One of the mysteries of the English language finally explained.
A bottom-dwelling fish of coastal waters, with a heavily boned head and three finger-like pectoral rays which it uses for searching for food and for walking on the seabed.
- ‘In a sandy gully bounded by low, fissured limestone sides, we come across a pogge and a long-spined scorpion fish, a tub gurnard and finally a lemon sole.’
- ‘Their main food supplies are dabs, whiting and gurnards, all fish that are easily outrun and caught by chasing tope.’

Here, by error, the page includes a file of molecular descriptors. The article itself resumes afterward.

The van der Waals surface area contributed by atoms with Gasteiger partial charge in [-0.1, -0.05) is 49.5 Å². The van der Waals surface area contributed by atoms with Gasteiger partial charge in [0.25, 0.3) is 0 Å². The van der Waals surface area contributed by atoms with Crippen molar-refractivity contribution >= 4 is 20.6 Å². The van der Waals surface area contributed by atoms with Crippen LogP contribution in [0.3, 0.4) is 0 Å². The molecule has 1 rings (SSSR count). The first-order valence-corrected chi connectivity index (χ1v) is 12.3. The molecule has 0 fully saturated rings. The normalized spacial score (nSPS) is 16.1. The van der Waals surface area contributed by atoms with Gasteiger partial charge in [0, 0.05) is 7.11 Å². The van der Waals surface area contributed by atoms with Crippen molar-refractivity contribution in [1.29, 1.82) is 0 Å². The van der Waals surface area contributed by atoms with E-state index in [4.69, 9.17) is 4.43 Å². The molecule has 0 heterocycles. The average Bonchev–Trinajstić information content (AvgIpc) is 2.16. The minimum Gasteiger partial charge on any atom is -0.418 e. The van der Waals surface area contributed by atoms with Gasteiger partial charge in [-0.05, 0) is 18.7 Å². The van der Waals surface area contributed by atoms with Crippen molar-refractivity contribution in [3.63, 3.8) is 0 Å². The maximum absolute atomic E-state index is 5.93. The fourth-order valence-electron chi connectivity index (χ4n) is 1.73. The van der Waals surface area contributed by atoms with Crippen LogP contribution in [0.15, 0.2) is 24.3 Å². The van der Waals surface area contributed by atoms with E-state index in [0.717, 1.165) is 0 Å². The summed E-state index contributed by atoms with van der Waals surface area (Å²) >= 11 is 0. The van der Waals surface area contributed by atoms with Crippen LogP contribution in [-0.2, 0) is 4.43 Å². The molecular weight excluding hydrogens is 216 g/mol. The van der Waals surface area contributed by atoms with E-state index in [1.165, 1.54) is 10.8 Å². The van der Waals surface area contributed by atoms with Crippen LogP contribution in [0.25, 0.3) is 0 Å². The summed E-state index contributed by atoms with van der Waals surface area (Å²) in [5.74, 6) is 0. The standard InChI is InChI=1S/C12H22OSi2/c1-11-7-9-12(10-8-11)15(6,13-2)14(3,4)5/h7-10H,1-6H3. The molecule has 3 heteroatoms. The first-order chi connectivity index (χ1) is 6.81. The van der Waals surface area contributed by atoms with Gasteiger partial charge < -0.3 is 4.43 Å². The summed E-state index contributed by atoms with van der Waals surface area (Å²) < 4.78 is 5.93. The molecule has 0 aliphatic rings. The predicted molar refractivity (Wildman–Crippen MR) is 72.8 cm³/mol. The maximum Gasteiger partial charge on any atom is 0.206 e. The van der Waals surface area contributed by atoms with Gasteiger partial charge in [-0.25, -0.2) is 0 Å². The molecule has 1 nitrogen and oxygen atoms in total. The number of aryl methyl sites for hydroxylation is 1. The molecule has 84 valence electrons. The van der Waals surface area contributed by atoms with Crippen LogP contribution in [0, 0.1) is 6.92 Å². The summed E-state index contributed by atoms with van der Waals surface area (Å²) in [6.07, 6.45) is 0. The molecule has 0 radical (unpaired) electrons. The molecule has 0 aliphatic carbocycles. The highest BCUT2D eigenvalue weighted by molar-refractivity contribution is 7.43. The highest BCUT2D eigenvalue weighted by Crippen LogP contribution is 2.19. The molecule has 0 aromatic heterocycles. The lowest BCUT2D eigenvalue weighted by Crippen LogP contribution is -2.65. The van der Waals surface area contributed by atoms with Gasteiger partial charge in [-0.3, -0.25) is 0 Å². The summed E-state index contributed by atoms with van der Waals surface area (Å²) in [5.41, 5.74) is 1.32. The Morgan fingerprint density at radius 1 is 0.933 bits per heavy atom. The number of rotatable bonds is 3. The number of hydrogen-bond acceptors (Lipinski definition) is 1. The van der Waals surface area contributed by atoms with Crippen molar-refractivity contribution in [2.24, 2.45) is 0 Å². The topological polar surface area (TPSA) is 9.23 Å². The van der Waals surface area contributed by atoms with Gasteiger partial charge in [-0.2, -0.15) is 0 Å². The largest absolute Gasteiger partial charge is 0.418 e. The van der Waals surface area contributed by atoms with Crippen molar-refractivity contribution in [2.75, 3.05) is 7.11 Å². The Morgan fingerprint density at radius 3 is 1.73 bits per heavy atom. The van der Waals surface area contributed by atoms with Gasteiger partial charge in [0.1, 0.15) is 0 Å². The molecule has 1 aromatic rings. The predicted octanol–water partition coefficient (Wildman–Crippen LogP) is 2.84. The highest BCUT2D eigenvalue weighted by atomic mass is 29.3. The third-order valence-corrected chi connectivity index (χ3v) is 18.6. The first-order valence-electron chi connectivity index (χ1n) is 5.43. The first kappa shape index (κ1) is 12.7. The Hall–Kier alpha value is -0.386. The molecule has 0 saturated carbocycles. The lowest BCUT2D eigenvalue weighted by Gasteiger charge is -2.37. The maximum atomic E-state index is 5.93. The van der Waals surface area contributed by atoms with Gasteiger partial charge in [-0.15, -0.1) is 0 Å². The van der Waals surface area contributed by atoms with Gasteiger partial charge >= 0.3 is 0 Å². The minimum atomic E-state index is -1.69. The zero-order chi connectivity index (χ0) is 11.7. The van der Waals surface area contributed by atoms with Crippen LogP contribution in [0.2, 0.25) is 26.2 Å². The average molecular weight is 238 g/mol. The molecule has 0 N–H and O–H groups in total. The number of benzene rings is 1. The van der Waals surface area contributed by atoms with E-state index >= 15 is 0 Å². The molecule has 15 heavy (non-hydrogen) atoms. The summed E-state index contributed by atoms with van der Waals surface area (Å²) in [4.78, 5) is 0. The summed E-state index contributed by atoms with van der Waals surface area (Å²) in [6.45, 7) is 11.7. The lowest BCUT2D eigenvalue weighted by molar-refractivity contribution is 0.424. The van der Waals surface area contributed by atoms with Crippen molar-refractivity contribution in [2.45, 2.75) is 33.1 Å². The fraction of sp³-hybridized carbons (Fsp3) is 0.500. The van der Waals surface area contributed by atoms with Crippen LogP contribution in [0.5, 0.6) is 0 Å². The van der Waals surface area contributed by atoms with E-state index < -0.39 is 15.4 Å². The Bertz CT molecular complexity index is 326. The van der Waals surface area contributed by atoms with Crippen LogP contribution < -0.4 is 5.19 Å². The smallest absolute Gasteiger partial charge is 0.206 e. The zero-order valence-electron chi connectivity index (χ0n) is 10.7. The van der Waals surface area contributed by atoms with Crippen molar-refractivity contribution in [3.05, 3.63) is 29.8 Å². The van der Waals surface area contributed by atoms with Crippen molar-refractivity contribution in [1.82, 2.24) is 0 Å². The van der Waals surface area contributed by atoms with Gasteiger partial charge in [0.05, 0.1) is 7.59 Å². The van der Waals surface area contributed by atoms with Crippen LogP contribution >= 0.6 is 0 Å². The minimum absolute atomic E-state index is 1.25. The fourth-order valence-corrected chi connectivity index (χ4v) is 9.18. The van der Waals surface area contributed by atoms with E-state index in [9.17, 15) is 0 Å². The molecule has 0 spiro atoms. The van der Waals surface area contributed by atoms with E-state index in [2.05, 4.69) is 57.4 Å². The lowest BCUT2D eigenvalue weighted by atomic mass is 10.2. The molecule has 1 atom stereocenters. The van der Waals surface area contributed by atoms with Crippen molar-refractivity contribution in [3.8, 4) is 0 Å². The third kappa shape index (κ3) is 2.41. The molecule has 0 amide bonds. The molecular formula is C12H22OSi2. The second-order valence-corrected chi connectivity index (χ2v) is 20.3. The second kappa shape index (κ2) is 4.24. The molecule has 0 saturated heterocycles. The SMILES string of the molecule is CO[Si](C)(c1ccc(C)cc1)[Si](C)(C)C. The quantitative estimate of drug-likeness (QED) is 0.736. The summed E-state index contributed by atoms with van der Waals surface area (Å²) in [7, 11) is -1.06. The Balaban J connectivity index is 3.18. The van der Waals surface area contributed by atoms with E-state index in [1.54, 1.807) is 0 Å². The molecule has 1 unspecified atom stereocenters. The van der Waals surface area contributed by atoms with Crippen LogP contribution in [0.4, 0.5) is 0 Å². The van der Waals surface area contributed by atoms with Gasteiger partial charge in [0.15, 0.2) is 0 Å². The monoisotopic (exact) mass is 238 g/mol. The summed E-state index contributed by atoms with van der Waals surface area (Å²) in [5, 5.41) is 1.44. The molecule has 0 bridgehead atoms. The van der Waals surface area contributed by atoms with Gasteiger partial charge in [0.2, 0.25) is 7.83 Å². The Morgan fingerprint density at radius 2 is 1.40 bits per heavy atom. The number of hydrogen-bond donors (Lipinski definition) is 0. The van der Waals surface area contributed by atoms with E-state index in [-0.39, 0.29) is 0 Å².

- ‘In shallow waters, you'll eventually get tired of tripping over monkfish (angler fish) of all sizes, plaice, turbot, soles, gurnards, scorpionfish and literally hundreds of edible crabs and lobsters.’
- ‘Schoolteacher Carol, it transpires, has fallen in love with a fish - a gurnard, to be precise - residing in a local aquarium.’
- ‘Whilst herrings, sprats and mackerel are still deservedly popular, eel sections, lamprey, gurnard, and many other salt and fresh water species are experimented with.’
Middle English: from Old French gornart, from grondir ‘to grunt’, from Latin grundire, grunnire.
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